Overall revenues at C.H. Robinson’s Global Forwarding unit were up 8.3 percent, year-over-year, for the first quarter of 2016, to reach US$878 million, but the airfreight forwarding division’s net revenues suffered a 10.8 percent drop. However, when swelling ocean revenues are taken into account, the company’s combined net profit for Q1 rose 11.7 percent, y-o-y, to $119 million.
C.H. Robinson blamed the lower air revenues on rapidly falling prices, but during an investor’s conference call, the logistics firm added that air volumes were still up significantly. “Rates are down, and they’re volatile,” said company CFO Andrew Clarke. “So we’re quoting rates to remain competitive in that marketplace.” Robinson’s air shipment count was up 13 percent during the first quarter of 2016, according to Clarke. Reiterating the current market defined by anemic global growth, Clarke described the company’s volume growth as “flat-out taking market share,” given that Robinson’s business with its existing customers is “flat.”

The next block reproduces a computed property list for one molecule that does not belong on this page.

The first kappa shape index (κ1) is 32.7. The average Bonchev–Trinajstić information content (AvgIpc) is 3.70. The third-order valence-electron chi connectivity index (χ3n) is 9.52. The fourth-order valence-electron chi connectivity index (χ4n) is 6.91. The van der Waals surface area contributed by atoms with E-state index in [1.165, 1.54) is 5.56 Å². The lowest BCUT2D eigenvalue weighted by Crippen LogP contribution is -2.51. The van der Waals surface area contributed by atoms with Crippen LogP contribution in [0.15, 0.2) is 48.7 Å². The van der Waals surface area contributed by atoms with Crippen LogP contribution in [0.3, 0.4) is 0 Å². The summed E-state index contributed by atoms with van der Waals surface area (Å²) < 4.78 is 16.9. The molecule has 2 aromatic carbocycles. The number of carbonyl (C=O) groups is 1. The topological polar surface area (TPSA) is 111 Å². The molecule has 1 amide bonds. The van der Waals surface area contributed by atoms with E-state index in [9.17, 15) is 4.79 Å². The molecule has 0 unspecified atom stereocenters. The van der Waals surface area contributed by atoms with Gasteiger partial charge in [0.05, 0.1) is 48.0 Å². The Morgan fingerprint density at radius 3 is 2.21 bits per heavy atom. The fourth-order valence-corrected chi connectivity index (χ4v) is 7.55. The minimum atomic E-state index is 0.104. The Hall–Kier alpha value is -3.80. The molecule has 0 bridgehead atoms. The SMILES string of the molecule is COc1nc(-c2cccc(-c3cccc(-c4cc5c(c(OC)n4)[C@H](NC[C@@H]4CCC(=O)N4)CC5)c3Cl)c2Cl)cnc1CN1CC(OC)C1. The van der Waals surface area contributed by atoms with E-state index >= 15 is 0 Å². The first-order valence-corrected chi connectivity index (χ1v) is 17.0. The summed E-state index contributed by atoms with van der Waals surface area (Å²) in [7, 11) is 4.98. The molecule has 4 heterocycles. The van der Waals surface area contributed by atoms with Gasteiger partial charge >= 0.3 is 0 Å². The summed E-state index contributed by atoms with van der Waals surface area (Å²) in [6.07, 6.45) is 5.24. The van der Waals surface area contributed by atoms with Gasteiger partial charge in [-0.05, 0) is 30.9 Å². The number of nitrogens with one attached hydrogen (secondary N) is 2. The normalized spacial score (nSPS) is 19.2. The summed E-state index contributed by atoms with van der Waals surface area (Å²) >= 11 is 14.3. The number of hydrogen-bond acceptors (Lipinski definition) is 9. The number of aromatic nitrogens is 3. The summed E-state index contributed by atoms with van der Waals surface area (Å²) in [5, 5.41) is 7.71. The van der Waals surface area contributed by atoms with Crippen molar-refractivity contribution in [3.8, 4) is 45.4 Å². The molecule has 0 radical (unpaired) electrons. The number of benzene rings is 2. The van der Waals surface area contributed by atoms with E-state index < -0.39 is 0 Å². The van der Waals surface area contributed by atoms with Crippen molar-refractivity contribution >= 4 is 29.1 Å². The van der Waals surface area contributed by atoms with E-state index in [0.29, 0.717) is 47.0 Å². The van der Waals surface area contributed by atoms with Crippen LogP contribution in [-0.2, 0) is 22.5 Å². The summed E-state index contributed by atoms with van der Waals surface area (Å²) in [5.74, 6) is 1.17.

Moving forward, C.H. Robinson CEO John Wiehoff was bearish on the prospects of global growth rates picking up, and told analysts that the company will focus on expanding and optimizing its global network, and will also consider new “high filter” acquisitions.
Wiehoff added, “We do have plans to open offices in Europe and Asia that will expand our geographic footprint. There are other parts of the world where we don’t have a presence and work through agents that we think we can continue to grow, as well as optimizing.”
Citing the successful integration of previous acquisitions, Wiehoff noted the importance of “business model fit and the cultural compatibility of the types of organizations” in considering new acquisitions. He added, “we continue to feel that we will be able to add value in the future by finding the right selective M&A deals that come to us with the right level of compatibility and fit into our network.”